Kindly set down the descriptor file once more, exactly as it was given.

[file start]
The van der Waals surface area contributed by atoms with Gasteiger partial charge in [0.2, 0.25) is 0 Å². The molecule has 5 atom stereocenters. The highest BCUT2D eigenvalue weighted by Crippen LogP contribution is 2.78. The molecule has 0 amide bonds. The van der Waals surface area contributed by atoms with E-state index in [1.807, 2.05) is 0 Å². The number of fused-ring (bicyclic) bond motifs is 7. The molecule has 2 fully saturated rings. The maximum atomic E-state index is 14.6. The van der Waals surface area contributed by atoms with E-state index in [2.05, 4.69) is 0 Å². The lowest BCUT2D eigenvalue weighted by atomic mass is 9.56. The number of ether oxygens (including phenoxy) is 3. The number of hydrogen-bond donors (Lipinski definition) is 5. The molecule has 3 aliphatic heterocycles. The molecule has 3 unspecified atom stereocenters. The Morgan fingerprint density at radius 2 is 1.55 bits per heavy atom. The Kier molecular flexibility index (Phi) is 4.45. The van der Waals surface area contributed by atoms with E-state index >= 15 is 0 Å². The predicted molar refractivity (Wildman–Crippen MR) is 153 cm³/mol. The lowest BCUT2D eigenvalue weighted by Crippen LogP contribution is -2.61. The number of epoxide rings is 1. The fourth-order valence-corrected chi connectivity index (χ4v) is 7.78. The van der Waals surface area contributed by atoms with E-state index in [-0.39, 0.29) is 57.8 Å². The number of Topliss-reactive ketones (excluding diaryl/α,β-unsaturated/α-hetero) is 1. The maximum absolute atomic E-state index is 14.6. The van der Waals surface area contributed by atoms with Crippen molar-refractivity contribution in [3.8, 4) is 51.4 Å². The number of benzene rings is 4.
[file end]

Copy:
The van der Waals surface area contributed by atoms with Gasteiger partial charge in [0.2, 0.25) is 0 Å². The molecule has 5 atom stereocenters. The highest BCUT2D eigenvalue weighted by Crippen LogP contribution is 2.78. The molecule has 0 amide bonds. The van der Waals surface area contributed by atoms with E-state index in [1.807, 2.05) is 0 Å². The number of fused-ring (bicyclic) bond motifs is 7. The molecule has 2 fully saturated rings. The maximum atomic E-state index is 14.6. The van der Waals surface area contributed by atoms with E-state index in [2.05, 4.69) is 0 Å². The lowest BCUT2D eigenvalue weighted by atomic mass is 9.56. The number of ether oxygens (including phenoxy) is 3. The number of hydrogen-bond donors (Lipinski definition) is 5. The molecule has 3 aliphatic heterocycles. The molecule has 3 unspecified atom stereocenters. The Morgan fingerprint density at radius 2 is 1.55 bits per heavy atom. The Kier molecular flexibility index (Phi) is 4.45. The van der Waals surface area contributed by atoms with E-state index >= 15 is 0 Å². The predicted molar refractivity (Wildman–Crippen MR) is 153 cm³/mol. The lowest BCUT2D eigenvalue weighted by Crippen LogP contribution is -2.61. The number of epoxide rings is 1. The fourth-order valence-corrected chi connectivity index (χ4v) is 7.78. The van der Waals surface area contributed by atoms with E-state index in [-0.39, 0.29) is 57.8 Å². The number of Topliss-reactive ketones (excluding diaryl/α,β-unsaturated/α-hetero) is 1. The maximum absolute atomic E-state index is 14.6. The van der Waals surface area contributed by atoms with Crippen molar-refractivity contribution in [3.8, 4) is 51.4 Å². The number of benzene rings is 4.